IT Asset Monitoring: A Quickstart Manual

IT asset monitoring is the practice of monitoring an enterprise’s IT assets, including hardware, software, and cloud. Closely related to asset monitoring or asset management, asset monitoring solutions capture and log information about tangible assets. Asset monitoring solutions are empowering IT teams to monitor the status and location of all assets.

This article will cover the basics of IT asset monitoring, including:

  • IT Asset MonitoringThe differences between asset monitoring and asset management.
  • The benefits and advantages of using asset monitoring solutions.
  • An overview of features and capabilities to look for in asset monitoring software.

IT asset monitoring is considered a part of IT asset management (ITAM), a broader discipline that covers how enterprises manage the entire lifecycle of IT assets. Another closely related discipline is asset tracking. ITAM helps IT teams with everything from asset procurement to employee onboarding to patching and maintenance, auditing and compliance, and, finally, retirement.

There are two basic types of asset monitoring software (and also asset tracking software); “presence-based” and “usage-based.” Presence-based monitoring focuses on the location of a specific asset or device. Increasingly, this covers cloud computing infrastructure locations because organizational and legal compliance may be tied to verifying the physical location of data or infrastructure, even when it is in the cloud. Usage-based monitoring examines usage patterns to understand consumption and identify anomalies or events that merit further examination – for example, if an executive logs into a machine at three in the morning, something she has never done before.

After reading this article, you should have a good grasp of how asset monitoring solutions fit into the It landscape, how they relate to IT asset management (ITAM), and what features you should ask for and expect in modern, robust asset monitoring software solutions.

The Difference Between IT Asset Monitoring and Asset Management

IT asset monitoring is actually a subset of asset management. Monitoring IT assets fall into two disciplines inside an organization. IT teams monitor assets for compliance purposes, to understand usage trends, and to verify that assets are online, operational, and functioning properly. Security teams use asset monitoring to verify that assets are not exhibiting anomalous behaviors, are not being accessed in unexpected locations or via unexpected networks, and are not violating company security policies. Both disciplines rely on asset monitoring to verify the security and patch status of assets connected to corporate networks or managed by the corporation. This increasingly includes BYOD assets, home networking equipment, and WiFI, and personal laptops or tablets used to engage with work systems.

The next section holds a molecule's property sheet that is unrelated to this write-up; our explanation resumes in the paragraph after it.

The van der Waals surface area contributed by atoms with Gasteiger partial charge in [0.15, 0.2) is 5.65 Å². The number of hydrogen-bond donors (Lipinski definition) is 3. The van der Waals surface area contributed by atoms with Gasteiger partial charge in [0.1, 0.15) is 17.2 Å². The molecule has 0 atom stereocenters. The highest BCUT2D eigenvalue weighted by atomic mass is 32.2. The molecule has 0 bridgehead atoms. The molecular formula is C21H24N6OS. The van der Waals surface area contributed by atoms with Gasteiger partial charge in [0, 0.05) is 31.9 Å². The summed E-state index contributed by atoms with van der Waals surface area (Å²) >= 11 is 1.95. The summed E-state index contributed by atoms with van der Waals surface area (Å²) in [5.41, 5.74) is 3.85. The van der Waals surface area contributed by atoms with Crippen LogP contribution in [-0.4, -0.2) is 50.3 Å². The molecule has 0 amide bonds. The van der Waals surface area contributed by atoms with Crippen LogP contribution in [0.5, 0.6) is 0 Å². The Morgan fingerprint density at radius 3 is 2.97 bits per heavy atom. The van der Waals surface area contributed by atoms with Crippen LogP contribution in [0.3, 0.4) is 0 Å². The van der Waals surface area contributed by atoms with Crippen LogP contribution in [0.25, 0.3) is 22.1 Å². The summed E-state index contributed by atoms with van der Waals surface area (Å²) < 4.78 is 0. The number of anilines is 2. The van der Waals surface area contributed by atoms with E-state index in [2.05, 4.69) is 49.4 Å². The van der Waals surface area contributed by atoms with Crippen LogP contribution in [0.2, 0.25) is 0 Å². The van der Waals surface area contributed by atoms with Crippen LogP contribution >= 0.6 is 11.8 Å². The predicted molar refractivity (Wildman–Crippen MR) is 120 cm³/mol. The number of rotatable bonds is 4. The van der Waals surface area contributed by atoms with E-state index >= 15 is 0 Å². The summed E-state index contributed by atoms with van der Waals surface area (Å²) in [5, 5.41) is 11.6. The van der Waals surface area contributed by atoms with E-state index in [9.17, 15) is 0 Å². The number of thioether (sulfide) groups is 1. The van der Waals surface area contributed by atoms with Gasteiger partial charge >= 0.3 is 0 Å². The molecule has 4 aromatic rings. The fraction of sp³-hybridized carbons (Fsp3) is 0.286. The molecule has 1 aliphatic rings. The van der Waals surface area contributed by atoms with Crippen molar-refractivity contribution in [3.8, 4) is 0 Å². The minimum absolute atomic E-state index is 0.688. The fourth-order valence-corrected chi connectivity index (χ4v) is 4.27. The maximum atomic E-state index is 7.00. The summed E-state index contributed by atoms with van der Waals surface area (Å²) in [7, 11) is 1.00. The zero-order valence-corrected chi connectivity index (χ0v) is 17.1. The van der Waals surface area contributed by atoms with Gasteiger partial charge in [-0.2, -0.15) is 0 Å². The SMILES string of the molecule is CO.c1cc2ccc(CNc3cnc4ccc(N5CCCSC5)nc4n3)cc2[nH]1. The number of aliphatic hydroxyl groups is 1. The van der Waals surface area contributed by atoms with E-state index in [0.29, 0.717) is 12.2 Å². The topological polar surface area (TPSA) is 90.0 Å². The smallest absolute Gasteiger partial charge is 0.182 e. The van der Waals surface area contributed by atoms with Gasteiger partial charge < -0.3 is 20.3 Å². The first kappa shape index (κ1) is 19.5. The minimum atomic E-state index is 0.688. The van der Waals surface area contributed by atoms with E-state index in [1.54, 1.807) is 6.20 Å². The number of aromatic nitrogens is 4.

There are a number of key differences between asset management monitoring and asset monitoring systems.

Asset monitoring focuses primarily on monitoring asset location and status. Asset management covers the entire lifecycle of assets, from purchase and procurement to onboarding into IT systems to assignment to employees to retirement or end of life.

In asset monitoring, IT teams track physical devices by scanning barcodes or by using RFID or GPS tags that broadcast location data. IT teams also use SSO or software agents to track usage and ownership of non-physical assets like software, SaaS, and cloud servers. In asset management, teams are often relying on other systems to provide data for management tasks.

Asset monitoring may be a standalone portion of asset management – CMDBs, UEMs, and other product types all have a strong asset monitoring component.

The Benefits of IT Asset Monitoring

There are numerous clear benefits to asset monitoring, ranging from theft prevention to improved clarity of consumption to faster compliance and audit completion. As we witnessed during the COVID-19 pandemic, remoting asset monitoring is now essential for maintaining security, compliance, and service quality. With the rise of the Internet of Things (IoT) and the rapid increase in the type and number of connected assets requiring monitoring, asset monitoring of IoT has become a first-order concern and priority. Here are some of the specific benefits of asset monitoring: